-> E_y (V / m) float64 (150, 150, 150)
        -> E_z (V / m) float64 (150, 150, 150)
Unrecognized Quantities:
        -> int_B (T mm) float64 (150, 150, 150)

A simple list of the defined quantity keys on the grid can also be easily accessed

['B_z', 'E_x', 'E_y', 'E_z', 'int_B']


A number of methods are built into grid objects, and are illustrated here.

The grid.on_grid method determines which points in an array are within the bounds of the grid. Since our example grid is a cube spanning from -1 to -1 cm on each axis, the first of the following points is on the grid while the second is not.

pos = np.array([[0.1, -0.3, 0], [3, 0, 0]]) *
[ True False]

Similarly, the grid.vector_intersects function determines whether the line between two points passes through the grid.

pt0 = np.array([3, 0, 0]) *
pt1 = np.array([-3, 0, 0]) *
pt2 = np.array([3, 10, 0]) *

print(f"Line from pt0 to pt1 intersects: {grid.vector_intersects(pt0, pt1)}")
print(f"Line from pt0 to pt2 intersects: {grid.vector_intersects(pt0, pt2)}")
Line from pt0 to pt1 intersects: True
Line from pt0 to pt2 intersects: False

Interpolating Quantities

Grid objects contain several interpolator methods to evaluate quantites at positions between the grid vertices. These interpolators use the fact that all of the quantities are defined on the same grid to perform faster interpolations using a nearest-neighbor scheme. When an interpolation at a position is requested, the grid indices closest to that position are calculated. Then, the quantity arrays are evaluated at the interpolated indices. Using this method, many quantities can be interpolated at the same positions in almost the same amount of time as is required to interpolate one quantity.

Positions are provided to the interpolator as a u.Quantity array of shape [N,3] where N is the number of positions and [i,:] represents the x,y,z coordinates of the ith position:

pos = np.array([[0.1, -0.3, 0], [0.5, 0.25, 0.8]]) *
print(f"Pos shape: {pos.shape}")
print(f"Position 1: {pos[0,:]}")
print(f"Position 2: {pos[1,:]}")
Pos shape: (2, 3)
Position 1: [ 0.1 -0.3  0. ] cm
Position 2: [0.5  0.25 0.8 ] cm

The simplest interpolator directly returns the nearest-neighbor values for each quantity. Positions that are out-of-bounds return an interpolated value of zero.

Ex_vals = grid.nearest_neighbor_interpolator(pos, "E_x")
print(f"Ex at position 1: {Ex_vals[0]:.2f}")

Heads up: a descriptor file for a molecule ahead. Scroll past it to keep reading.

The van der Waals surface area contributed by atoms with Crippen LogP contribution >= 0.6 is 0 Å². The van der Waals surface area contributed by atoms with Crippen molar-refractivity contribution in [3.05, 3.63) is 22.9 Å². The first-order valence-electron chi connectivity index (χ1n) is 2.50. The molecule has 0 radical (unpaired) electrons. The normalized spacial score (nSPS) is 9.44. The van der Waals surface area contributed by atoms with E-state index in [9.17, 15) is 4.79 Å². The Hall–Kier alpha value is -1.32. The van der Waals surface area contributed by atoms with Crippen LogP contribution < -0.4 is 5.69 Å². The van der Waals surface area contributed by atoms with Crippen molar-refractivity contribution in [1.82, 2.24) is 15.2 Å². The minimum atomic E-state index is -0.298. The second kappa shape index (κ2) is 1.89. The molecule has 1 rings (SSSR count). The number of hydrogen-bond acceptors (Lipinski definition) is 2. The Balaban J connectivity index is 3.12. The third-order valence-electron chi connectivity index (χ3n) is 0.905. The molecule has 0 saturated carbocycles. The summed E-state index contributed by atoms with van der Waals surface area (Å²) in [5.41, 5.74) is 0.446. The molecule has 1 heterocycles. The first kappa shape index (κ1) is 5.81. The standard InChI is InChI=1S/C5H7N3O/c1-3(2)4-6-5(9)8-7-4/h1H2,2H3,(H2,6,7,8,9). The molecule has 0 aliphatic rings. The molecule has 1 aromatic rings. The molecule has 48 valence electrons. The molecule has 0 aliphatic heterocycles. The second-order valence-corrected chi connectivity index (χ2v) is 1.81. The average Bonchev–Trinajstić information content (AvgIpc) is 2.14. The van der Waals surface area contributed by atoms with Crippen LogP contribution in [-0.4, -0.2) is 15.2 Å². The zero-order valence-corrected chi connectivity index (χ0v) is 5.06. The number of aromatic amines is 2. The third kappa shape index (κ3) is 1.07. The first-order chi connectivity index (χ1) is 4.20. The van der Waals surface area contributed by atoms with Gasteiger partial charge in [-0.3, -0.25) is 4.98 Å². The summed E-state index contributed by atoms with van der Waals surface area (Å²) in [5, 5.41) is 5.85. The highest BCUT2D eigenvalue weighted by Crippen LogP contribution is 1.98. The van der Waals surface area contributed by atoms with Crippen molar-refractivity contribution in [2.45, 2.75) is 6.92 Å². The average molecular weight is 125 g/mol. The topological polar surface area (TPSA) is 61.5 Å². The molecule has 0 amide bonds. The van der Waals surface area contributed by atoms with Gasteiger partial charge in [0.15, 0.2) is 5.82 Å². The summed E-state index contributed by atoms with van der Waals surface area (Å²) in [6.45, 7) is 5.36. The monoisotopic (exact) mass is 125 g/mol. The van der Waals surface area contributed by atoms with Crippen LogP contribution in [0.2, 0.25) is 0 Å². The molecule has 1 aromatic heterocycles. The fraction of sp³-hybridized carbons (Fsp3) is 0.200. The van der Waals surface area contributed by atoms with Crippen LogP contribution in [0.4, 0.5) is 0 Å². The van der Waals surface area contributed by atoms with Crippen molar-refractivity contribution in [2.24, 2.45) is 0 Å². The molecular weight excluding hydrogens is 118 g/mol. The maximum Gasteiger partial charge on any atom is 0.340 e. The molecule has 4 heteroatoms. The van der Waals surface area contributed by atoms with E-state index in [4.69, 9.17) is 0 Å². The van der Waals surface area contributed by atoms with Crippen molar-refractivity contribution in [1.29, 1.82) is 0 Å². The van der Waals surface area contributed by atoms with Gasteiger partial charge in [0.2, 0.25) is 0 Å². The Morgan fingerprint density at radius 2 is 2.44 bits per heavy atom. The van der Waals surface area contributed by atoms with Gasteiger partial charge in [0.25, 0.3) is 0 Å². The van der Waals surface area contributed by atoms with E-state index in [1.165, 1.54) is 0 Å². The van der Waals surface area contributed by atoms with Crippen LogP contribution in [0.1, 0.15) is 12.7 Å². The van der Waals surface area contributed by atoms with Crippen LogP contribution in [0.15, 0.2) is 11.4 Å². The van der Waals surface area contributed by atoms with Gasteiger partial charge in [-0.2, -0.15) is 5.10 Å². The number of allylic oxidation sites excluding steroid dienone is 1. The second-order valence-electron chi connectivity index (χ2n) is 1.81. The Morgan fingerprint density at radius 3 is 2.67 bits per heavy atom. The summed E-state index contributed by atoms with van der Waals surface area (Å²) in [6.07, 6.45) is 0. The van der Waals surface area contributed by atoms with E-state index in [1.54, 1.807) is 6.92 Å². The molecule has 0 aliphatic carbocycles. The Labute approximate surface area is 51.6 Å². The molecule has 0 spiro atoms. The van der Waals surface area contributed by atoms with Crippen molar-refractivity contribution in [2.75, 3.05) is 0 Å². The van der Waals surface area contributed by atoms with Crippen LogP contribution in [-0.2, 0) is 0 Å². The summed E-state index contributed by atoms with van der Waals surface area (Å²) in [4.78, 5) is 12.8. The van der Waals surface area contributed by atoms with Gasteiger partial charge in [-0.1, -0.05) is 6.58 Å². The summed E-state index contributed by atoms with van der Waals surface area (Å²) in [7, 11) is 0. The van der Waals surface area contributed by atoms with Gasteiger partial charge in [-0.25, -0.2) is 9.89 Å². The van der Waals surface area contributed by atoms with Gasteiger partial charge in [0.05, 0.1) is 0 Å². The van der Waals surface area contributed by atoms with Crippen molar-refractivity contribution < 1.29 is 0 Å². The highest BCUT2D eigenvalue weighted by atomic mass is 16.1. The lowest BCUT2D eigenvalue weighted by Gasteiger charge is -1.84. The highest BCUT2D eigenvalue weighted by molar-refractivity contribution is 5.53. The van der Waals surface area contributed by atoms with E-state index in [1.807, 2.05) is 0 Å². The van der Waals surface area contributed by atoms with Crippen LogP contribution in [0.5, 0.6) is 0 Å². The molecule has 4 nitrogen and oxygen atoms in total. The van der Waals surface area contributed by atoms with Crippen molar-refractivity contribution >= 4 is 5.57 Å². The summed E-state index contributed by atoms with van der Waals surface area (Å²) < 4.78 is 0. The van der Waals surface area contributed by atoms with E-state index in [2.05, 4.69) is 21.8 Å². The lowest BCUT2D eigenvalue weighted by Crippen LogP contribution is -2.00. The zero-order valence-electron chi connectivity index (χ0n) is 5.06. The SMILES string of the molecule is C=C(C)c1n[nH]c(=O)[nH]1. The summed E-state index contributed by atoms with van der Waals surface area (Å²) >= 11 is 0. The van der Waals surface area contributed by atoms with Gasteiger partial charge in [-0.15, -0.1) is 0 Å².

Ex at position 1: 0.52 V / m

Multiple values can be interpolated at the same time by including additional keys as arguments. In this case, the interpolator returns a tuple of arrays as a result.

Ex_vals, Ey_vals, Ez_vals = grid.nearest_neighbor_interpolator(pos, "E_x", "E_y", "E_z")
print(f"E at position 1: ({Ex_vals[0]:.2f}, {Ey_vals[0]:.2f}, {Ez_vals[0]:.2f})")
E at position 1: (0.52 V / m, 0.57 V / m, 0.06 V / m)

For a higher-order interpolation, some grids (such as the CartesianGrid subclass) also include a volume-weighted interpolator. This interpolator averages the values on the eight grid vertices surrounding the position (weighted by their distance). The syntax for using this interpolator is the same:

Ex_vals, Ey_vals, Ez_vals = grid.volume_averaged_interpolator(pos, "E_x", "E_y", "E_z")
print(f"E at position 1: ({Ex_vals[0]:.2f}, {Ey_vals[0]:.2f}, {Ez_vals[0]:.2f})")
E at position 1: (0.26 V / m, 0.39 V / m, 0.42 V / m)

If repeated identical calls are being made to the same interpolator at different positions (for example, in a simulation loop), setting the persistent keyword to True will increase performance by not repeatedly re-loading the same quantity arrays from the grid. Setting this keyword for a single interpolation will not improve performance, and is not recommended (and is only done here for illustration).

Ex_vals, Ey_vals, Ez_vals = grid.volume_averaged_interpolator(
    pos, "E_x", "E_y", "E_z", persistent=True
print(f"E at position 1: ({Ex_vals[0]:.2f}, {Ey_vals[0]:.2f}, {Ez_vals[0]:.2f})")
E at position 1: (0.26 V / m, 0.39 V / m, 0.42 V / m)